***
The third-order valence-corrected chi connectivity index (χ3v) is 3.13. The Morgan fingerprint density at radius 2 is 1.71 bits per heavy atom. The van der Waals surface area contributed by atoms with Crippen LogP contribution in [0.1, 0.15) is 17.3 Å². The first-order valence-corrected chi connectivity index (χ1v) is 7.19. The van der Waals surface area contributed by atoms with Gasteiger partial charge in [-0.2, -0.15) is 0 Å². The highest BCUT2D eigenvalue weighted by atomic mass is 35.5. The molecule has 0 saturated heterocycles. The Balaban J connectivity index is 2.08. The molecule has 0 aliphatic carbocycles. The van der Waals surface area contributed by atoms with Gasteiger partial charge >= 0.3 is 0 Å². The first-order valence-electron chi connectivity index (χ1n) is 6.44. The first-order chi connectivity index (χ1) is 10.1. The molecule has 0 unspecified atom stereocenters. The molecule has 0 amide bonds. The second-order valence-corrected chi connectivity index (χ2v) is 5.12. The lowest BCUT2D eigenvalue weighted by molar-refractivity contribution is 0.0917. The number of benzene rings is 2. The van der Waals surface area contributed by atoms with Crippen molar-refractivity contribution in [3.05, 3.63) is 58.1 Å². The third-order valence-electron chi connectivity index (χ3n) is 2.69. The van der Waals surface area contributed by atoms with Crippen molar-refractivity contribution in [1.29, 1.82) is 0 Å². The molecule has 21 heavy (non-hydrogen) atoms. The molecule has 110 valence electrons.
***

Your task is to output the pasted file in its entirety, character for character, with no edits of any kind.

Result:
The third-order valence-corrected chi connectivity index (χ3v) is 3.13. The Morgan fingerprint density at radius 2 is 1.71 bits per heavy atom. The van der Waals surface area contributed by atoms with Crippen LogP contribution in [0.1, 0.15) is 17.3 Å². The first-order valence-corrected chi connectivity index (χ1v) is 7.19. The van der Waals surface area contributed by atoms with Gasteiger partial charge in [-0.2, -0.15) is 0 Å². The highest BCUT2D eigenvalue weighted by atomic mass is 35.5. The molecule has 0 saturated heterocycles. The Balaban J connectivity index is 2.08. The molecule has 0 aliphatic carbocycles. The van der Waals surface area contributed by atoms with Gasteiger partial charge >= 0.3 is 0 Å². The first-order valence-electron chi connectivity index (χ1n) is 6.44. The first-order chi connectivity index (χ1) is 10.1. The molecule has 0 unspecified atom stereocenters. The molecule has 0 amide bonds. The second-order valence-corrected chi connectivity index (χ2v) is 5.12. The lowest BCUT2D eigenvalue weighted by molar-refractivity contribution is 0.0917. The number of benzene rings is 2. The van der Waals surface area contributed by atoms with Crippen molar-refractivity contribution in [3.05, 3.63) is 58.1 Å². The third-order valence-electron chi connectivity index (χ3n) is 2.69. The van der Waals surface area contributed by atoms with Crippen molar-refractivity contribution in [1.29, 1.82) is 0 Å². The molecule has 21 heavy (non-hydrogen) atoms. The molecule has 110 valence electrons.